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|Location||South Korea (Partial, Some Transportation/Convenience Stores)|
|Currency||KRW (500,000 KRW maximum load)|
|Auto recharge||available in different name|
T-money is a rechargeable series of smart cards and other "smart" devices used for paying transportation fares in and around Seoul and other areas of South Korea. T-money can also be used in lieu of cash or credit cards in some convenience stores and other businesses. The T-money System has been implemented and is being operated by T-money Co., Ltd of which 34.4% owned by Seoul Special City Government, 31.85% owned by LG CNS, and 15.73% owned by Credit Card Union.
- 22 April 2004 : City government announced the name of new transit card called T-money. "T" stands for travel, touch, traffic and technology.
- June 2004 : T-money terminals installed at stations. Several bugs had to be ironed out before full operation.
- 1 July 2004 : System officially inaugurated, with a day of free transit for all.
- 15 October 2005 : Incheon public transit system started to accept T-money.
- 6 December 2005 : T-money Internet refilling service started.
- 13 November 2006 : Gyeonggi-do transit system started to partially accept T-money.
- 4 August 2008 : Busan urban buses started to accept T-money.
Similar to its predecessor, the "Seoul Bus Card", T-money can be used to pay for bus, subway and some taxi fares. As of March 2017, T-money is accepted by:
- All Seoul, Gyeonggi-do, Incheon, Busan, Daegu, Daejeon, and Gwangju buses
- Seoul, Incheon, Busan, Daegu, Daejeon, and Gwangju Metropolitan Subway networks
- AREX, U Line, EverLine, Shinbundang Line, Donghae Line (Metro) and Busan–Gimhae Light Rail Transit
- All Sejong Special Autonomous City, Chungcheongnam-do and Chungcheongbuk-do buses
- All Gangwon-do buses
- All Gyeongsangbuk-do and Gyeongsangnam-do buses with dongle
- All Jeollabuk-do, Jeollanam-do, and Jeju Special Autonomous Province buses with dongle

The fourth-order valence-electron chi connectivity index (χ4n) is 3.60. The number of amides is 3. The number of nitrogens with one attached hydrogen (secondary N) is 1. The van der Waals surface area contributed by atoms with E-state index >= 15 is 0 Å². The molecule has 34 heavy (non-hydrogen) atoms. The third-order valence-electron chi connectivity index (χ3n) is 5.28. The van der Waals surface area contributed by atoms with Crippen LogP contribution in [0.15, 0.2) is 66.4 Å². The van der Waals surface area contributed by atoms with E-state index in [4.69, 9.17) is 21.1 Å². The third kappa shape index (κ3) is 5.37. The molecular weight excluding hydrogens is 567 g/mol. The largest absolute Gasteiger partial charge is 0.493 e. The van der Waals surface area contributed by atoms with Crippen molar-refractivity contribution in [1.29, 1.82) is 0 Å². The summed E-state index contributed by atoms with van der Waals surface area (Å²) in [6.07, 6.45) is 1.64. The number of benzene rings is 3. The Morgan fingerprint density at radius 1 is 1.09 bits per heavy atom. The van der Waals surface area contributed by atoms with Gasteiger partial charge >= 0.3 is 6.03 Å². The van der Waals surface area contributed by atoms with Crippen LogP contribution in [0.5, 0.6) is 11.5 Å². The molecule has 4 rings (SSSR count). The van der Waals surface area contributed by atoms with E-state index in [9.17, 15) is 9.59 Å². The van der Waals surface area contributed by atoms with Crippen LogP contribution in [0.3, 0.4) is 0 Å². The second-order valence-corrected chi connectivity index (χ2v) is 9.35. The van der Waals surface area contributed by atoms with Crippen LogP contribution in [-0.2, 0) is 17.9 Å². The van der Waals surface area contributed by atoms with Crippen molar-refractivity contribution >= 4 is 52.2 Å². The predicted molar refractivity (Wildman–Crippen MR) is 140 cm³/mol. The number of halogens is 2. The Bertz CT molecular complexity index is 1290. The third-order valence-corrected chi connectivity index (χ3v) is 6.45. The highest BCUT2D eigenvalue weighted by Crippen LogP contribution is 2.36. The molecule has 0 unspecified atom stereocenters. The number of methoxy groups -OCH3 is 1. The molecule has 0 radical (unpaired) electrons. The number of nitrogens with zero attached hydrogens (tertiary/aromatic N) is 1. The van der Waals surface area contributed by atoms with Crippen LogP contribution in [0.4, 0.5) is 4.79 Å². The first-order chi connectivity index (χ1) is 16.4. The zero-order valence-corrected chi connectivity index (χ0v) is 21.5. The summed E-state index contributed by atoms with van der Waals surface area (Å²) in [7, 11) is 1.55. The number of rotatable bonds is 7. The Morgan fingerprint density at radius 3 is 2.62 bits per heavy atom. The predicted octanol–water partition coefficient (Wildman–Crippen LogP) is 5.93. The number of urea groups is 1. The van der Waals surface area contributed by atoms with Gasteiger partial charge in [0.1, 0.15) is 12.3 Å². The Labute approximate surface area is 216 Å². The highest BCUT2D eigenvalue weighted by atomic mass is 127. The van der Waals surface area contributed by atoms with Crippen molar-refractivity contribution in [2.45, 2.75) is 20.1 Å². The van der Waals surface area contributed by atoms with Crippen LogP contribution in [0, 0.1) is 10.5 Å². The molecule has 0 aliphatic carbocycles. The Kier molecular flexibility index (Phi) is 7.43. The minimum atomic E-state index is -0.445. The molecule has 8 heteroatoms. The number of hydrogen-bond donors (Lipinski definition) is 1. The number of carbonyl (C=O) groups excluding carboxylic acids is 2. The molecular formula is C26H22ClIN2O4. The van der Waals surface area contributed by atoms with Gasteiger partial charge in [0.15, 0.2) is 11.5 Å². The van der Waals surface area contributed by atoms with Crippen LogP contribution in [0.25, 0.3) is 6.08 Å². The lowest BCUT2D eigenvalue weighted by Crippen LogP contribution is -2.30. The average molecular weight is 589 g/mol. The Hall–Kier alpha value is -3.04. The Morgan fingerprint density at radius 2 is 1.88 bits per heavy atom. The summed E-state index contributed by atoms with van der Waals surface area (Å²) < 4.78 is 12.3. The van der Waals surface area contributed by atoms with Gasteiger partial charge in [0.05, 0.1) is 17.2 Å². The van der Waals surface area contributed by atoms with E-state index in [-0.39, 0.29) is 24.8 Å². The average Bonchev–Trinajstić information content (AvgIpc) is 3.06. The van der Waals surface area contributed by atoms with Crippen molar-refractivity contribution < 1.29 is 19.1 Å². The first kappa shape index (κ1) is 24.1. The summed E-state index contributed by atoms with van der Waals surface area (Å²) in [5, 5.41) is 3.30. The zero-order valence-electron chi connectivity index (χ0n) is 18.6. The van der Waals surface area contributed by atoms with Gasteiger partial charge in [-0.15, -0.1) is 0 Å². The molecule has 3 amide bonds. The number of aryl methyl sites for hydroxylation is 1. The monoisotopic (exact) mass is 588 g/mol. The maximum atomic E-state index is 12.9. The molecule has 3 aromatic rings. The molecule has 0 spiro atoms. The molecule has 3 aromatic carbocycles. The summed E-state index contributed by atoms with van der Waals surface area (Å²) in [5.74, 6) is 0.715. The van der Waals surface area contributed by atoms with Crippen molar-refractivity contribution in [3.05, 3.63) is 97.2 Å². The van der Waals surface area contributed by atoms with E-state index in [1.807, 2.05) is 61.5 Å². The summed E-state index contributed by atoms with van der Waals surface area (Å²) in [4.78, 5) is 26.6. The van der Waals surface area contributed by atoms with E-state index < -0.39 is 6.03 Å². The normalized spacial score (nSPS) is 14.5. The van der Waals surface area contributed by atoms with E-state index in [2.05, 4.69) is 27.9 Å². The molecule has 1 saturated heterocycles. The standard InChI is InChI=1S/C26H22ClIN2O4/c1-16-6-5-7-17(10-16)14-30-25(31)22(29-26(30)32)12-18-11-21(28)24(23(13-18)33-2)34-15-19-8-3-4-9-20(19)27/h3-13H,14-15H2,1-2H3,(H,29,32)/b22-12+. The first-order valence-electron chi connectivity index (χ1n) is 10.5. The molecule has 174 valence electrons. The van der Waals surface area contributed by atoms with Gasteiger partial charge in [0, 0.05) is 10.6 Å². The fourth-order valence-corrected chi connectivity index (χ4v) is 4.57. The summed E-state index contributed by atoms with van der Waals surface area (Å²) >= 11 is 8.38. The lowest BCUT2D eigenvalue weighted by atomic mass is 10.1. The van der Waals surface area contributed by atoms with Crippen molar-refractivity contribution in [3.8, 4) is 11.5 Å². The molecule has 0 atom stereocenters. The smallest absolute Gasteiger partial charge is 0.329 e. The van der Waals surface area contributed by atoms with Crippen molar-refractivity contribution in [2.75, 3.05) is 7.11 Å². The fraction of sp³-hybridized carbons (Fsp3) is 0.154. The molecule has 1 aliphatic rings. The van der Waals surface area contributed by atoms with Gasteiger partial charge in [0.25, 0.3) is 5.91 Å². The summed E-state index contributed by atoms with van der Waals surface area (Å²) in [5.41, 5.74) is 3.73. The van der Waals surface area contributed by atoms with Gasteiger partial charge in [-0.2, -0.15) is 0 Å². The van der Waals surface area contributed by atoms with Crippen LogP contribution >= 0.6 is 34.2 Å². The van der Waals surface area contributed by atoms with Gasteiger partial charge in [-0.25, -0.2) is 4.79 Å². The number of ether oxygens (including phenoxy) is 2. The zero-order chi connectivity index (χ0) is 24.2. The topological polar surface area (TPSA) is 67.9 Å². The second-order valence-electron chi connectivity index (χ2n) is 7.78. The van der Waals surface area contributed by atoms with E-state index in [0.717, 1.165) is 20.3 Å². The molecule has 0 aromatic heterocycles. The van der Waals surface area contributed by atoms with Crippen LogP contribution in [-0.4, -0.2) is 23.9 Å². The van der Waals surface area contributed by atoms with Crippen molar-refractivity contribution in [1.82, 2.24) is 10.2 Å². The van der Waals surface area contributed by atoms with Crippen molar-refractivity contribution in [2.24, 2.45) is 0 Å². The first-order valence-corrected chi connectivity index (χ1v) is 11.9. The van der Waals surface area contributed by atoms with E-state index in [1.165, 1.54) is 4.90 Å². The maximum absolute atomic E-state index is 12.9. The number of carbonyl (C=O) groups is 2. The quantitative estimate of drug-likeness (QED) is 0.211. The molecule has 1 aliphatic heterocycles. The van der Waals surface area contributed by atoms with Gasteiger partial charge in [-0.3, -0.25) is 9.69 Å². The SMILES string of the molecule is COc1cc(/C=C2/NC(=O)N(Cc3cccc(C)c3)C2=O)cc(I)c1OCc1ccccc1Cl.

- Korail ticket office
- Toll booth operated by Korea Expressway Corporation
- Express bus with E-Pass dongle
Some stores and attractions including Seoul's four palaces (except Gyeonghuigung), Lotte World amusement park, Kyobo Book Centre, GS 25, CU/FamilyMart and other selected convenience stores accept T-money as payment method.
T-money cards cost 2,500 - 4,000 won and can be purchased and recharged at metro stations, bank ATMs, convenience stores and kiosks located adjacent to bus stops. Self-service recharge machines are also available at Seoul and Busan metro stations.
In 2014, "One Card All Pass"-enabled T-money was introduced. It holds "One Card All Pass" logo, and bears slightly different card number system compared to generic T-money. As of March 2016, "One Card All Pass" T-money is accepted at major retailers, most express bus and some intercity bus routes, express road toll booth, Korail railroad station, all metro system, and all bus system except Gimhae.
There are two types of discount cards available for sale, one for teenagers (age 13-18) and the other for children (age 7-12). One needs a proper ID such as a Youth Card or Student ID in order to purchase these cards. Discount cards must be registered via the Internet within 10 days after first use. Registration requires the number on the card, and a National ID number or Foreigner registration number, or, there is a form available on the t-money website (albeit with English errors) that can be emailed to customer service along with supporting documentation. Senior citizens are entitled to free transportation and can pick up free tickets at ticket machine in Seoul metropolitan subway stations with proper ID.
Smaller, more durable T-money cards with a lanyard for easy attachment to cell phones are also available, for about 6,000~8,000 won. Watches, dolls, MP3 players, portable memory sticks, rings and bands containing T-money chips are also on sale.
- Metro Pass (정기권), a monthly pass for the Seoul and Incheon subway systems available at stations.
- T-money Mpass, a one-day transportation card incorporating the Seoul City Tour Bus ticket and limited use of the metropolitan transportation system.
- Seoul Citypass Plus is a T-money with extra benefits at tourist spots.
- Mobile T-money is a RF-/NFC-Subscriber Identity Module based T-money service. Mobile T-money application is available on Google Play and each mobile service provider's ESD.
- eB Card (eBest Card, used in Gyeonggi & Incheon province), now discontinued. → See cashBee.
- Sensepass T-money, previously Topcash T-money, sold in the Gyeongsangnam and Gyeongsangbuk Provinces except Andong. Not wholly compatible with Smart T-money.
- Hankkumi card, sold in Daejeon. This is a rebranded version of Smart T-money.
- POP card, sold in GS25. This is a rebranded Smart T-money with GS&Point and Happy Point loyalty card.
- Narasarang Card, issued by Shinhan Card·Shinhan Bank and NMD/MMA. This is a K-Cash enabled debit card with POP card functionality. This card is only issued to ROTC officers and ROK Armed Forces enlisted person including KATUSA.
- "국토부인증 전국호환 티머니 카드 출시 안내". T-money. 27 June 2014. Retrieved 20 March 2016.